A Rebuild Isn’t Always Fun

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We pretty much knew this wasn’t going to be a winning season for the Kansas City Royals this year. In fact, we knew there would be more losing than winning. But what we have seen so far in 2019 has been even worse in some regards…and even better.

Wait…does that make any sense at all? It does if you’ve been watching this team.

The offense early on was a pleasant surprise. Adalberto Mondesi leads the American League in triples and stolen bases. Hunter Dozier has posted an OPS+ of 160 with a .589 slugging percentage. Alex Gordon has risen like a phoenix, putting up an OPS+ of 126 while slashing .277/.365/.485.

It also appears as if Royals fans will have a storyline to follow as the season progresses, as Jorge Soler has 15 home runs through 59 games and could make a run at the Royals all-time season high of 38, which Mike Moustakas set just two seasons ago.

But for all the good we have seen when it comes to offensive production, the Royals have made sure to fall back to earth these last few weeks. Over the last 30 days, Kansas City is third from last in slugging percentage, next to last in ISO and runs and last in home runs. It appeared early on that this team might produce more punch than expected (and they still might), but the offense has also done what I expected before the season started, which is venturing off onto a bit of a streak.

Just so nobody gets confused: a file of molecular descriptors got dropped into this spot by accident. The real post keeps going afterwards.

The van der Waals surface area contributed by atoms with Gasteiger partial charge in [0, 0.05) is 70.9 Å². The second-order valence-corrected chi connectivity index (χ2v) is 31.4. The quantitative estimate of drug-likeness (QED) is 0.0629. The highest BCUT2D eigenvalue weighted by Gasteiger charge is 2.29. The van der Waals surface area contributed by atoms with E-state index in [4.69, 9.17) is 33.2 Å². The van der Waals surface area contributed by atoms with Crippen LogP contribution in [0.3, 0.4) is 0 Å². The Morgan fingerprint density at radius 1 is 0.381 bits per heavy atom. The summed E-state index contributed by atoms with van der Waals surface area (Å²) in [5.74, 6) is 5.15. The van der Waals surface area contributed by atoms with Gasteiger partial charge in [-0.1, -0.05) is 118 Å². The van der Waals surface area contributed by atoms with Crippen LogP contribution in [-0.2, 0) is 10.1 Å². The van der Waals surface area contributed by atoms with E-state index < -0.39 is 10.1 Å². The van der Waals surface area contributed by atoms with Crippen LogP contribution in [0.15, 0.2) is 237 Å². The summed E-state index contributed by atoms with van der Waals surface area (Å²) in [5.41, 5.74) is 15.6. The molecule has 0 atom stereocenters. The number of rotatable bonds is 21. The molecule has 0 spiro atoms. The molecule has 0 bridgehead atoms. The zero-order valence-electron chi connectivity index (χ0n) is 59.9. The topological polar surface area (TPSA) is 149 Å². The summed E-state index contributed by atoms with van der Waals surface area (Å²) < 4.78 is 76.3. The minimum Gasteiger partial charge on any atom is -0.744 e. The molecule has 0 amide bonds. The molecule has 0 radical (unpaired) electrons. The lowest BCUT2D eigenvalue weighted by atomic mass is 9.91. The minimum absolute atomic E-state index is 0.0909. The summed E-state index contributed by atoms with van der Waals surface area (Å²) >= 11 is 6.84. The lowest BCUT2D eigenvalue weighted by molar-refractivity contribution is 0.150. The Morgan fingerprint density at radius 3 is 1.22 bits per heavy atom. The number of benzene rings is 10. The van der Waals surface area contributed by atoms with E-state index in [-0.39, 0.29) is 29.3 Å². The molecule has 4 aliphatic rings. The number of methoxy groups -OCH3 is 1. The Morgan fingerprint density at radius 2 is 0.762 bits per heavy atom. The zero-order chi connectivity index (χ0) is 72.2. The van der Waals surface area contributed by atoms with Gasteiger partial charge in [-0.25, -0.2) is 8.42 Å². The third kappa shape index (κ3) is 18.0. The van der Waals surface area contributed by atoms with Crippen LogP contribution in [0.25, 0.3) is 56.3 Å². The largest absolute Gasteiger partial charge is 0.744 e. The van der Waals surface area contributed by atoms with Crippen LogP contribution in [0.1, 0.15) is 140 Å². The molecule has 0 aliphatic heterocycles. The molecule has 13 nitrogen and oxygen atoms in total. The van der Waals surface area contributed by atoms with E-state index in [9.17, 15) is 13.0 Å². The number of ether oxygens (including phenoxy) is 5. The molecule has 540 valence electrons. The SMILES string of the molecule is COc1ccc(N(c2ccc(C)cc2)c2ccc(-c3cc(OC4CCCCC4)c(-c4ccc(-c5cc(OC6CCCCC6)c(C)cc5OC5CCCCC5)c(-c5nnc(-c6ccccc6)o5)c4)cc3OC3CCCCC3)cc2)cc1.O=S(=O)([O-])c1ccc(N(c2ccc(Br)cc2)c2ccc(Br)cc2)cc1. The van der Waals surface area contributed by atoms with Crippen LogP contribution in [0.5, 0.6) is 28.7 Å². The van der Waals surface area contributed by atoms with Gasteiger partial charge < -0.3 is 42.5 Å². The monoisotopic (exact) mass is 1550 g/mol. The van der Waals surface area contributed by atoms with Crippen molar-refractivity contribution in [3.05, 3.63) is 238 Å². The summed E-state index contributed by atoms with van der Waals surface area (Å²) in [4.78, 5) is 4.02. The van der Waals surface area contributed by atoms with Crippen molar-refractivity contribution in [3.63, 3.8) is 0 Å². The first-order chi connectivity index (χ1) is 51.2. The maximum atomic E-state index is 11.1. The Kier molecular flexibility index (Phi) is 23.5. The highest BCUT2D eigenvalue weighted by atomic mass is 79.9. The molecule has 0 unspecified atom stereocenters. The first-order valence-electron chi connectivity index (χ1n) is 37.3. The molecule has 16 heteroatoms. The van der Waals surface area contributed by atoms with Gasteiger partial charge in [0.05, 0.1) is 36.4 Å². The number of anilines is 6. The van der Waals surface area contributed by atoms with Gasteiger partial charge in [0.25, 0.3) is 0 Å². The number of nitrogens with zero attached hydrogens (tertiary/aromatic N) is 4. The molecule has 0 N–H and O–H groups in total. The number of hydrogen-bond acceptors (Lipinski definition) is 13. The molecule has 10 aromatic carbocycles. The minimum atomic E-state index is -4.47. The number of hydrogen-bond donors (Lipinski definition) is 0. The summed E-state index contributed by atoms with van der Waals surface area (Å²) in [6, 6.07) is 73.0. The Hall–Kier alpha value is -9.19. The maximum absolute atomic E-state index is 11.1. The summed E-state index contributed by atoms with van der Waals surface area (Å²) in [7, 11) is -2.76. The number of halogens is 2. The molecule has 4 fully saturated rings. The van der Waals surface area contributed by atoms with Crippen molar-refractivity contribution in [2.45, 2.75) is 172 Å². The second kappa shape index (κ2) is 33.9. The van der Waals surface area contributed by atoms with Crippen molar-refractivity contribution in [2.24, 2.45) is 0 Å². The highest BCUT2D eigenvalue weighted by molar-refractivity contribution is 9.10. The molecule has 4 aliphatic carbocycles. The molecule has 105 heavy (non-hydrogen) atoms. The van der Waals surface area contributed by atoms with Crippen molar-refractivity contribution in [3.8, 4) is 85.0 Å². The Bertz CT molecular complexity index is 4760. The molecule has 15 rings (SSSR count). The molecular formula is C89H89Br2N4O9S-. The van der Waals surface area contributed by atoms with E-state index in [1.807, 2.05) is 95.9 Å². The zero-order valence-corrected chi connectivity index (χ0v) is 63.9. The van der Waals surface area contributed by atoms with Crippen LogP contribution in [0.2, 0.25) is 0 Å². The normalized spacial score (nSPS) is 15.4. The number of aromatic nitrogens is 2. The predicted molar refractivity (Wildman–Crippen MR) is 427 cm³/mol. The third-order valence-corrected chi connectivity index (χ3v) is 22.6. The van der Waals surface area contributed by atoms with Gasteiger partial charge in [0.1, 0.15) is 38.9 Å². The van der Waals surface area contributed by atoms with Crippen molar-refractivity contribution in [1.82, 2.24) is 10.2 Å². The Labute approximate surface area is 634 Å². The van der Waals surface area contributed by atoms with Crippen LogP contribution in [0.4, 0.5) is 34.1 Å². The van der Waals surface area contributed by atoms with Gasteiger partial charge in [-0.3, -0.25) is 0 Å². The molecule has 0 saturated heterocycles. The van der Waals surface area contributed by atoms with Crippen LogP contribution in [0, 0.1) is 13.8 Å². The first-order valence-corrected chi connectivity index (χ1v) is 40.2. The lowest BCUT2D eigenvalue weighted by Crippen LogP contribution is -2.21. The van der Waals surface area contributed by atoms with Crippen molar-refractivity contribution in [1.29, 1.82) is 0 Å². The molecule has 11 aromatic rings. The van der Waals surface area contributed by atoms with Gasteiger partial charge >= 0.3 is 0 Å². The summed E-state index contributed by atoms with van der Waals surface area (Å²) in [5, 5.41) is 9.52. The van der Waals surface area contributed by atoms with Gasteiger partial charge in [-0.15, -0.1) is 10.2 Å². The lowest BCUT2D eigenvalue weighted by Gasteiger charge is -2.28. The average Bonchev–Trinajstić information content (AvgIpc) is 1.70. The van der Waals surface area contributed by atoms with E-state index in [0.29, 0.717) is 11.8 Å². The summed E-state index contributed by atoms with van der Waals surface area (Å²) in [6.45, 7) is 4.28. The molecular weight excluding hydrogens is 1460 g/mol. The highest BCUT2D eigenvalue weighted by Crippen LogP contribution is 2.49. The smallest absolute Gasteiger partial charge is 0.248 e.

From the beginning this felt like a team that would be streaky offensively and that is what we are seeing at the moment. This is a team that rarely walks (despite a small uptick this season compared to seasons past) and relies on the top 5 of the lineup, since the bottom half has been M.I.A. for most of this campaign.

The offense going on a bender would be tolerable if the pitching could handle the load…but it can’t. The Royals pitching has the 4th highest ERA in the American League over the last month and the starters threw the least amount of innings in that span.

The biggest culprit? Walks. The starters have the highest walk rate over the last month and the second lowest Left on Base % during that span. Sprinkle in the third highest batting average against and you have a recipe for your starters getting pulled earlier and the bullpen having to do more of the heavy lifting.

Credit: Kansas City Royals

So things look pretty dire, right? Yes…but we knew this. This is what happens in a rebuild. There are always noticeable flaws in teams that are letting young players prove their mettle on the big league level while filling holes with veterans that are on the lower section of the pay scale. It’s not easy to watch and there are even days you skip watching to go do something more entertaining.

I’ve been guilty of that this season. The combination of a busy schedule and an inconsistent baseball team make for sporadic posts on this blog. For every game where the Royals appear to be clicking and you can see a glint of the future, there are two games where they appear dead in the water. You try to take the bad with the good, but some days it’s easier for your sanity to just take a break.

Credit: John Sleezer/Getty Images